First, we present participants’ accuracy on the multiple-choice quiz. As shown in Table 1, participants were above chance on the quiz, although they were more accurate when the quiz was placed after the article. We conducted a 2 (quiz: before, after) × 2 (article: DNA, marijuana) ANOVA on the proportion of multiple-choice quiz questions answered correctly. There was a significant main effect for quiz condition (F(1, 542) = 59.2, p < 0.001, ηp2 = 0.10) such that participants were more accurate after reading the article. We also observed a significant main effect of article (F(1, 542) = 19.8, p < 0.001, ηp2 = 0.04) with higher accuracy for the DNA article. Finally, there was a significant interaction between the quiz and article conditions (F(1, 542) = 21.9, p < 0.001, ηp2 = 0.04). In the quiz-after condition, participants answered more quiz questions correctly when they had read the DNA article compared to when they had read the marijuana article.
Next, we examined participants’ responses to the cued-recall questions. Participants received four open-ended questions about the content from each fact check. Two independent research assistants coded these responses to identify whether they were correct or incorrect. Answers were coded as correct if they included the entire correct response on the corresponding multiple-choice question. For example, if participants answered the question, “What is Crohn’s disease?” by saying “an inflammatory bowel disease,” their response would be coded as correct. In addition, answers that restated the idea from the correct response but rephrased the response were counted as correct (e.g., “disease caused by inflammation of the intestines”). Partially correct responses (“an inflammatory disease,” or “a bowel disease”), incorrect responses, and don’t know responses were scored as incorrect. Krippendorff’s alpha for this measure was 0.89. All discrepancies were resolved by a co-first author.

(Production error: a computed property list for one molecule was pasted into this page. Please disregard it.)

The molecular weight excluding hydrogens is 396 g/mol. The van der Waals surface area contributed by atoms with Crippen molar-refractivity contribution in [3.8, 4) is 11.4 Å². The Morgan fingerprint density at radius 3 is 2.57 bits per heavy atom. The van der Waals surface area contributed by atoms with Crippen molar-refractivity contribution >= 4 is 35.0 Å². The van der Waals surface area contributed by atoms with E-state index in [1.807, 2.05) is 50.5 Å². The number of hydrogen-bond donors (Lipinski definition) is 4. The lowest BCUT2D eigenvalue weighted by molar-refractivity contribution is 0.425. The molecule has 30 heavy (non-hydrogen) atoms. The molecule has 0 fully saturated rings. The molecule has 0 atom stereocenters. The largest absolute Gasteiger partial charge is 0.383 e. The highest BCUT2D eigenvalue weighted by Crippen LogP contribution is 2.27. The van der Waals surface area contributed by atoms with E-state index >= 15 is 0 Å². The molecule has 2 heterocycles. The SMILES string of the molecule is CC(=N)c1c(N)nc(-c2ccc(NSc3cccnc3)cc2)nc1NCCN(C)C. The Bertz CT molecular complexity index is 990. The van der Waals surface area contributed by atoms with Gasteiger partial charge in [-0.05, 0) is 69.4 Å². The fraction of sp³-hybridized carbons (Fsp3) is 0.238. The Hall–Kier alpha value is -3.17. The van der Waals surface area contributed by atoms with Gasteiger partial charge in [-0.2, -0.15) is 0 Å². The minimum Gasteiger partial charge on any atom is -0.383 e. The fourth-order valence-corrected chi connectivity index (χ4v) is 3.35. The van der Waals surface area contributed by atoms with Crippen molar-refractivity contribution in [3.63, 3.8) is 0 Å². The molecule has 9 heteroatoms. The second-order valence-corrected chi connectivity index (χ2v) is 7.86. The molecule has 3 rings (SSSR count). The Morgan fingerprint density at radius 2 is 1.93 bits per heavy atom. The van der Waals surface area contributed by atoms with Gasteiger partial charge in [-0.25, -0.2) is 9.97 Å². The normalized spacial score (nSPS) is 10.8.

Our key question was whether quizzing would affect participants’ memory for details from the article. We found that it did. Participants who received a quiz accompanying their fact check answered more questions correctly compared to participants who did not receive a quiz (Fig. 1).
We conducted a preregistered 3 (quiz: none, before, after) × 2 (article: DNA, marijuana) × 2 (delay: immediate, delayed) ANOVA on the proportion of correct responses on the cued-recall questions.Footnote 2 We observed a significant main effect of quizzing (F(2, 803) = 13.49, p < 0.001, ηp2 = 0.03) such that participants answered more questions correctly when they were quizzed before (M = 0.40) or after (M = 0.44) reading a fact check, as compared to participants who were not quizzed (M = 0.32). Post hoc Tukey tests found a significant difference between the no-quiz and quiz-before conditions (t(424) = 3.73, p < 0.001, d = 0.33) and the no-quiz and quiz-after conditions (t(424) = 4.82, p < 0.001, d = 0.43). There was also a significant effect of article condition (F(1, 803) = 132.09, p < 0.001, ηp2 = 0.14) such that participants answered a greater proportion of questions correctly when they read the marijuana (M = 0.49) compared to the DNA (M = 0.27) article. As predicted, we also observed a significant main effect of delay (F(1, 803) = 151.35, p < 0.001, ηp2 = 0.16) where participants who answered questions immediately after reading the fact check (M = 0.50) were more accurate than participants who answered 1 week later (M = 0.26). Finally, we observed a significant interaction of article and delay (F(1, 803) = 14.02, p < 0.001, ηp2 = 0.02) such that the effect of delay was larger for the marijuana article. The interactions between quiz condition and delay (F(2, 803) = 2.83, p = 0.059, ηp2 = 0.01), article and quiz condition (F(2, 803) = 1.21, p = 0.300, ηp2 = 0.003), and the three-way interaction between article, quiz, and delay conditions (F(2, 803) = 0.85, p = 0.426, ηp2 = 0.002) were not significant.